WITH memories of Sting and a monsoon, David Whetstone begins a series in which Culture team members reflect on their year.
STING’S embryonic musical, The Last Ship, brought a host of Broadway names - plus Jimmy Nail - to Live Theatre in February to gauge the reaction of a Tyneside audience.
The story tells of a group of shipyard workers whose yard is to close. Inspired by a local priest, they decide to build their own ship and sail it round the world.
Who will skipper it? Enter Gideon, played by sweet-voiced Broadway star Declan Bennett, who ran away to sea after problems at home and has returned like the prodigal son.
Good story, great music. Sting said he had been inspired by a newspaper article about men from a Polish shipyard who had harboured the same dream.
“I thought if I welded that inspiration to my story of my home town, we would have something that would be social history and an allegory,” the Wallsend-born star told me
Great entertainment, too, possibly. Could this be another big show born in Newcastle?
That car crash took place in an empty shop unit on the city’s Saville Row and it was part of the AV Festival whose theme was As Slow as Possible.
American artist Jonathan Schipper was brought to the city by Locus+ to stage one of his low speed collisions, propelling a white VW Golf towards a wall at seven millimetres an hour.
Sipping tea, the bearded New Yorker became mildly tongue-tied when asked why he condemned cars to crawling oblivion.
“To be honest, I don’t know exactly. But all my work relates to the notion of transformation from one state of existence to another,” he said.
The AV Festival was also responsible for my date with dates at Baltic Centre for Contemporary Art where On Kawara’s One Million Years took place.
The artist, born in Tokyo but New York-based, had the idea for the two-part artwork in 1969. Past is a list of every year from 998,031BC to 1969; Future goes from 1996 to 1,001,995.
The work won’t be complete until all the dates have been read out and recorded. Myself and a friend, Jo Wilson, helped by reading a few pages of extremely long dates for 90 minutes in public.
You can’t imagine how tiring it was, like being back at school sitting a complicated exam.
One of my best nights at the theatre this year was at the People’s where the highly professional amateurs staged the North East premiere of Jez Butterworth’s feted Jerusalem.
Rude, raucous and hugely funny, the play tells of ‘Rooster’ Byron who lives in a caravan and flouts convention in colourful fashion.
Peter Harrison put in a great shift in a play which gets to the heart of what it means to be English. As for the People’s, this was another high water mark.
Speaking of which, another memorable play came on an extraordinary North East day.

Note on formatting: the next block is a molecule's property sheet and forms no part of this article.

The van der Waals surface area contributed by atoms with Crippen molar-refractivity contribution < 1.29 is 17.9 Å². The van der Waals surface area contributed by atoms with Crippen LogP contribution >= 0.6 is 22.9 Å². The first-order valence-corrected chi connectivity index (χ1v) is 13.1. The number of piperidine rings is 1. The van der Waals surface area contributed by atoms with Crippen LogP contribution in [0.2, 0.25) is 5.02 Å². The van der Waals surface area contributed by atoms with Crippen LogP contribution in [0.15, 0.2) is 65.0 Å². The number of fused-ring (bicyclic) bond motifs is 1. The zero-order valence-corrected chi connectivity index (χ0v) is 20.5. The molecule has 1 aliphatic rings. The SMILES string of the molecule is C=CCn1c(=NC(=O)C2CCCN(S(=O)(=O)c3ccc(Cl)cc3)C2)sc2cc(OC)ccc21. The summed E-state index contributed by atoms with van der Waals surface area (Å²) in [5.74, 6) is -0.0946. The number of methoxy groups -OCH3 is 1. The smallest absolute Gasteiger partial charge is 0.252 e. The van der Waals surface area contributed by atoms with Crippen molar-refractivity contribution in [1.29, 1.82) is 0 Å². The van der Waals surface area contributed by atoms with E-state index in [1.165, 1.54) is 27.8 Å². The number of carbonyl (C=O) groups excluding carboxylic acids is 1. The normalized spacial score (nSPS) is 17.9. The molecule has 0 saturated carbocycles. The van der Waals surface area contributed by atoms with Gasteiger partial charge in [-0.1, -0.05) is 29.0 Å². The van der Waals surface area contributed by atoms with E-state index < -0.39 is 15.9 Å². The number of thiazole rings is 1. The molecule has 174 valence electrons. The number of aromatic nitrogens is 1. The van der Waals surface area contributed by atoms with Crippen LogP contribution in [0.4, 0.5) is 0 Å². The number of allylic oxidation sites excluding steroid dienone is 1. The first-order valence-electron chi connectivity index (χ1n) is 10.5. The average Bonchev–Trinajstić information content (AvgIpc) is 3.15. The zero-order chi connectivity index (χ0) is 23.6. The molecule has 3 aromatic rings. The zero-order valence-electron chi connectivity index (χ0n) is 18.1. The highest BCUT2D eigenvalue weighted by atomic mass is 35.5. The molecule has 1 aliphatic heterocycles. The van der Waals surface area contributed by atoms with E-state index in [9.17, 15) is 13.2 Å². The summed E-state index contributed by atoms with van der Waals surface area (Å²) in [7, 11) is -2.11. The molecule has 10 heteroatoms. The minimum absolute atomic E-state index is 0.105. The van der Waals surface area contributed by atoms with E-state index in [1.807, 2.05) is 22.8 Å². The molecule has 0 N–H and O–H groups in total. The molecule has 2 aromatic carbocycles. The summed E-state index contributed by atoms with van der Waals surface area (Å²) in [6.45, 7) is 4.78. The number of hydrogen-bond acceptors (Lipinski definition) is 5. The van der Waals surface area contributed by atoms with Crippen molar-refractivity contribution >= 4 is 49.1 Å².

Just after 2.30pm on June 29, I stepped into a dark room at Northern Stage to see The Rest Is Silence, a version of Macbeth by innovative company DreamThinkSpeak.
Staged as part of the World Shakespeare Festival, it had actors performing different scenes behind plastic glass on four sides of the standing audience.
Sections would light up as scenes took place around us.
Building up to the tragic drowning of Ophelia, we all became aware of a watery rumbling noise.
Emerging into daylight at the end, the world had changed. Northern Stage boss Erica Whyman was wielding a mop and muttering: “I’ve never seen anything like it.”
That rumbling had been a monsoon. People spoke of the sky turning green. Somebody filmed lightning striking the Tyne Bridge.
Having missed it all, I walked back to the office through shell-shocked crowds serenaded by sirens. An award for best unintended sound effects must be in the offing.
Digital artist Kelly Richardson had a great year with summer exhibitions at three venues. Two were in galleries but one, an installation called Mariner 9, was at the Spanish City in August.
On a huge screen it imagined a future Mars with the still-twitching wreckage of past unmanned space probes. Children more used to Disney gawped at the apocalyptic landscape and so did I.
Other highlights there were in abundance: ~Flow on the Tyne, Opera North’s five-hour Die Walküre at the Sage and Mark Wallinger’s massive chequerboard of pebbles at Baltic to mark its 10th anniversary. Put together, you think: what rich cultural experiences the North East serves up.
Outdoors - and at night - I ventured to Dunstanburgh Castle to speak to actress Fiona Shaw amid the tented brilliance of Peace Camp and to Greenhead for the launch of Connecting Light, Zack Lieberman’s ribbon of communication balloons along Hadrian’s Wall.
They lit up when people sent messages, picking a point off the colour spectrum as they did so.
Priceless moment of the year: standing, high up on Walltown Crags, next to a very senior figure on the North East arts scene.
In the gloom we are waiting for a light show. Suddenly she exclaims and points to a snaking trail of red and white lights - the traffic on the A69. Undoubtedly beautiful in its way.
But what of the future? David Whetstone reflects on arts funding cuts in The Journal on Wednesday.